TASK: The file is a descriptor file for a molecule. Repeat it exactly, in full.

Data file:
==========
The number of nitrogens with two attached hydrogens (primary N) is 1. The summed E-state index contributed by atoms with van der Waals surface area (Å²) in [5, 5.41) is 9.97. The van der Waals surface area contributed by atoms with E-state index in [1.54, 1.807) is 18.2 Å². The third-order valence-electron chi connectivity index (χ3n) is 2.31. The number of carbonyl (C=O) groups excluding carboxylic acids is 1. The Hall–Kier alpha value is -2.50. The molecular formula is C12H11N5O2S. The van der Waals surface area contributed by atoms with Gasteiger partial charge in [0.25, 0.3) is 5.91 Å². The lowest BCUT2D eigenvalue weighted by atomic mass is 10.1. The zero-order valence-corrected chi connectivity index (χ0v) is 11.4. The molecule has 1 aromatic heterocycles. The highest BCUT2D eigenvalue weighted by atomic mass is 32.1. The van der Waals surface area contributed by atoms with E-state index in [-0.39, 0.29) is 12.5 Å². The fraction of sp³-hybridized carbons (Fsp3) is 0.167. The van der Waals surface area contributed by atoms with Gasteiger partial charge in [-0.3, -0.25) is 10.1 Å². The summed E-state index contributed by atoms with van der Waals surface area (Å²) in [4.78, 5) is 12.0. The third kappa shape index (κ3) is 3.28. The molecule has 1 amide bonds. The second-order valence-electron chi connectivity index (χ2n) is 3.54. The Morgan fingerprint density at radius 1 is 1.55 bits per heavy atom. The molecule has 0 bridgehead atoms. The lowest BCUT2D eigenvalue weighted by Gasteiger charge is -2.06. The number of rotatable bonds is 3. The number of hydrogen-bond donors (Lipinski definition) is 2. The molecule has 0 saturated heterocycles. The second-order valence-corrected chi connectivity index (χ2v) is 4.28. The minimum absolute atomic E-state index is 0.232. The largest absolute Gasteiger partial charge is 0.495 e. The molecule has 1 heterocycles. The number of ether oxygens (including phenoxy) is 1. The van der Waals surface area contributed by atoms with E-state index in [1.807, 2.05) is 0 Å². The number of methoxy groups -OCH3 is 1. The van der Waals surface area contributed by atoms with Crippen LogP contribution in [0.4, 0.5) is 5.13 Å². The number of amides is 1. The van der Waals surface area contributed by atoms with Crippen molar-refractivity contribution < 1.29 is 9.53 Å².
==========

The number of nitrogens with two attached hydrogens (primary N) is 1. The summed E-state index contributed by atoms with van der Waals surface area (Å²) in [5, 5.41) is 9.97. The van der Waals surface area contributed by atoms with E-state index in [1.54, 1.807) is 18.2 Å². The third-order valence-electron chi connectivity index (χ3n) is 2.31. The number of carbonyl (C=O) groups excluding carboxylic acids is 1. The Hall–Kier alpha value is -2.50. The molecular formula is C12H11N5O2S. The van der Waals surface area contributed by atoms with Gasteiger partial charge in [0.25, 0.3) is 5.91 Å². The lowest BCUT2D eigenvalue weighted by atomic mass is 10.1. The zero-order valence-corrected chi connectivity index (χ0v) is 11.4. The molecule has 1 aromatic heterocycles. The highest BCUT2D eigenvalue weighted by atomic mass is 32.1. The van der Waals surface area contributed by atoms with E-state index in [-0.39, 0.29) is 12.5 Å². The fraction of sp³-hybridized carbons (Fsp3) is 0.167. The van der Waals surface area contributed by atoms with Gasteiger partial charge in [-0.3, -0.25) is 10.1 Å². The summed E-state index contributed by atoms with van der Waals surface area (Å²) in [4.78, 5) is 12.0. The third kappa shape index (κ3) is 3.28. The molecule has 1 amide bonds. The second-order valence-electron chi connectivity index (χ2n) is 3.54. The Morgan fingerprint density at radius 1 is 1.55 bits per heavy atom. The molecule has 0 bridgehead atoms. The lowest BCUT2D eigenvalue weighted by Gasteiger charge is -2.06. The number of rotatable bonds is 3. The number of hydrogen-bond donors (Lipinski definition) is 2. The molecule has 0 saturated heterocycles. The second-order valence-corrected chi connectivity index (χ2v) is 4.28. The minimum absolute atomic E-state index is 0.232. The largest absolute Gasteiger partial charge is 0.495 e. The molecule has 1 heterocycles. The number of ether oxygens (including phenoxy) is 1. The van der Waals surface area contributed by atoms with E-state index in [1.807, 2.05) is 0 Å². The number of methoxy groups -OCH3 is 1. The van der Waals surface area contributed by atoms with Crippen LogP contribution in [0.4, 0.5) is 5.13 Å². The number of amides is 1. The van der Waals surface area contributed by atoms with Crippen molar-refractivity contribution < 1.29 is 9.53 Å².